I have four sketchbook pages in the Sketchbook Show at the Nave Annex in Davis Square, Somerville. The opening reception is Friday, January 9th from 6-8pm and the show runs through January 31st. It’s a really interesting look into how very different artists approach their process, and I recommend checking it out if you’re in the area!
More information, including gallery hours, is on the Nave’s website here.
Here’s what my sketchbook pages look like in situ:
I have about 20 pieces in an exhibition at The Picture Place, a gallery and frame shop at 320A Harvard St in Coolidge Corner, Brookline. The reception will be Friday, December 5th from 7-10pm, and will include a drop-in collaborative drawing project— guests can come and see the work, and then get creative with map marks of their own.
UPDATE: While the show was slated to be on til December 27th, the owner decided to take it down early. Thanks to everyone who came to see it while it was up!
I will be teaching another workshop for kids this Saturday November 8 at Parts and Crafts (577 Somerville Ave) from 1-3pm. I’ll have some of my sketches and inspirations handy, as well as lots of materials to get creative with mapmaking!
From Parts & Crafts:
A map-making workshop like you’ve never seen it before, pairing fractals, biology, the patterns of cells and neurons with worlds of our own devising. Hosted by Emily Garfield, a local artist specializing in cartography and flights of fancy. Come for open shop, stay for the workshop!
The class is $25, or $15 for Parts & Crafts members; register here to attend.
Parts and Crafts events are geared towards kids 7-12 years old.
Last weekend I spent Saturday at MIT’s first Mini Maker Faire. The event couldn’t support sales, but after talking about it I realized that would be a good opportunity to do a collaborative/interactive project. I have a few ideas for digital interactive projects that have been rattling around in my mind for a while, but unfortunately I didn’t have the time or expertise to complete them in time for the event so I went low-tech.
I brought a big piece of drawing paper and a variety of markers and crayons and just invited visitors to help me make a map. It was a super simple setup but people got surprisingly into it.
We had a range of skill levels, scales and styles, but it came together! I spent a lot of my time at the table drawing map bits around everyone’s contributions, even the text ones. I’m not sure I would call the whole thing a map but I think people had fun contributing to it and it looks pretty cool all together!
For a while I’ve been brainstorming ways to combine plants and maps. I was originally inspired by a call for art from the Arboretum, but it’s also been interesting to me since they’re two things I get really excited about so there must be some way they can work together. I had an idea to do something specimen-inspired, and drew out some ideas:
I tried drawing on actual leaves, which was fun but less than archival. But I had more success drawing around leaf prints.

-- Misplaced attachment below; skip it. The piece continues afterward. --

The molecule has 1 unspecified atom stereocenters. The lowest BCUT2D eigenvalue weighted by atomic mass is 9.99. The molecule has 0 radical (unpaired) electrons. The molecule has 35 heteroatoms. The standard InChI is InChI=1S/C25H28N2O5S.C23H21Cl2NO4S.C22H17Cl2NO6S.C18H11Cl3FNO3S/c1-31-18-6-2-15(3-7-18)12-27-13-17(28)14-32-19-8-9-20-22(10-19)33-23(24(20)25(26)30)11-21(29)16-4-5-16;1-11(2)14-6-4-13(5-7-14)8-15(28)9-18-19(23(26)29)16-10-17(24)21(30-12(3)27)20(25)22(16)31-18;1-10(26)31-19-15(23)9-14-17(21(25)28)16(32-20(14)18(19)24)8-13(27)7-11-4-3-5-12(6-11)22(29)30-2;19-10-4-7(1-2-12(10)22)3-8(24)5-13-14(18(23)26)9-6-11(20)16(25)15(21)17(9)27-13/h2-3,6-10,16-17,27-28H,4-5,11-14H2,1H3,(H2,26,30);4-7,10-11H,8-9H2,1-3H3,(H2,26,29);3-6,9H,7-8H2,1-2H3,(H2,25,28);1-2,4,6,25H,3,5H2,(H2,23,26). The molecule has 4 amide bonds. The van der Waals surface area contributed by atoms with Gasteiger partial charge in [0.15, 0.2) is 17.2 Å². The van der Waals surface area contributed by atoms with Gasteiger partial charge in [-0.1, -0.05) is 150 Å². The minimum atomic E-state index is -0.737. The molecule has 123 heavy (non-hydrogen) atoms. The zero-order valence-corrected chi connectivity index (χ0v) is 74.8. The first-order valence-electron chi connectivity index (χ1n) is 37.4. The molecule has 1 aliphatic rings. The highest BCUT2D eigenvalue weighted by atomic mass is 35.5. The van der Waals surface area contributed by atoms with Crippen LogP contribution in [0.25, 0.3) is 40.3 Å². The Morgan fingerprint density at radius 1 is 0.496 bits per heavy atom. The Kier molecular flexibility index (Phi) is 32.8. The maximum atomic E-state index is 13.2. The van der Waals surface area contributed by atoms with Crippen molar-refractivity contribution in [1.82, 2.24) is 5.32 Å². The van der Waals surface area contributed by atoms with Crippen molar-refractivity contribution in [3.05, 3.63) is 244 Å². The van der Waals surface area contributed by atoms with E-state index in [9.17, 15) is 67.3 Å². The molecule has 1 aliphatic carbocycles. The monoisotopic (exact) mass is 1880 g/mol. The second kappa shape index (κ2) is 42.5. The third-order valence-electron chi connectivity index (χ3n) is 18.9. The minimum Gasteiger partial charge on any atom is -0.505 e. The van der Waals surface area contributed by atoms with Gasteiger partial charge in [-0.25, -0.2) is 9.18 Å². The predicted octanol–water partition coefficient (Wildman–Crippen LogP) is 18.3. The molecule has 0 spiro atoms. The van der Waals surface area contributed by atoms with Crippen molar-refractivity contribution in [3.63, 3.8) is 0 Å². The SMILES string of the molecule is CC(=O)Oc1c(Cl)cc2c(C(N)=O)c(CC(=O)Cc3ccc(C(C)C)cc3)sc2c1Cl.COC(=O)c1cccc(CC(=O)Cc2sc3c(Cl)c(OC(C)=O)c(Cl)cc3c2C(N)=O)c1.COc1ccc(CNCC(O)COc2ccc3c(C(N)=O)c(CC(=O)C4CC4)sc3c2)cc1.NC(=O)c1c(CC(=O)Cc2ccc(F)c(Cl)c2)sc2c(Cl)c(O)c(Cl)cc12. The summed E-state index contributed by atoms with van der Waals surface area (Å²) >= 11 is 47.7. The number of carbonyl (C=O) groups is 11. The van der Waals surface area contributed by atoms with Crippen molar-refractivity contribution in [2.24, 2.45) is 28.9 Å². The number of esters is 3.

I tried a few ways to make prints, including painting leaves with wash and leaving them pressed against watercolor paper to dry:
The detail came out pretty well, although I was initially disappointed by the spottiness. As I played with the forms, though, I realized I could draw hybrids of leaves and maps, using mapping to fill out the missing spaces of the leaf print. I like how they came out!
The above array of leaf prints was accepted into the Arboretum show, so it will be on view for the reception on Thursday, September 18th from 6-8 and through JP Open Studios weekend (September 20-21) from 10am-5pm at the Arboretum exhibition hall.
Last weekend I taught a short workshop on imaginary mapmaking at Somerville Skillshare, a day of free workshops held at the Armory. I was blown away by the response—people were lining up for it when I got there, and even though we admitted over twice the number of people I had originally planned for we still had to turn people away because we were out of seats!
Here’s what it looked like while people were drawing:
I had some prepared paper, some printouts with imaginative maps that inspire me, and some of the drawing materials I regularly use, and it was fascinating to see people turn them into maps. Here’s some of the art that came out of the 50-minute workshop:
My work will be on display at Grace Chapel Gallery in Lexington, MA as part of a collaboration with two other Artisan’s Asylum artists on the theme of fjords and natural formations. The title of the group show is “Conversations” and it will be on view through June 17. There will be an opening reception on May 18th from 4-6pm. Read on for more information about how the collaboration came about!
Tomorrow (Saturday the 16th) I will be giving a mapmaking workshop at the Old Schwamb Mill in Arlington from 11am-12pm, open to attendees with RSVP (see more). There will also be a closing reception that afternoon for the current four-person exhibition “Driven to Abstraction” that includes many of my map drawings. The reception is from 3:30-4:30pm and open to the public.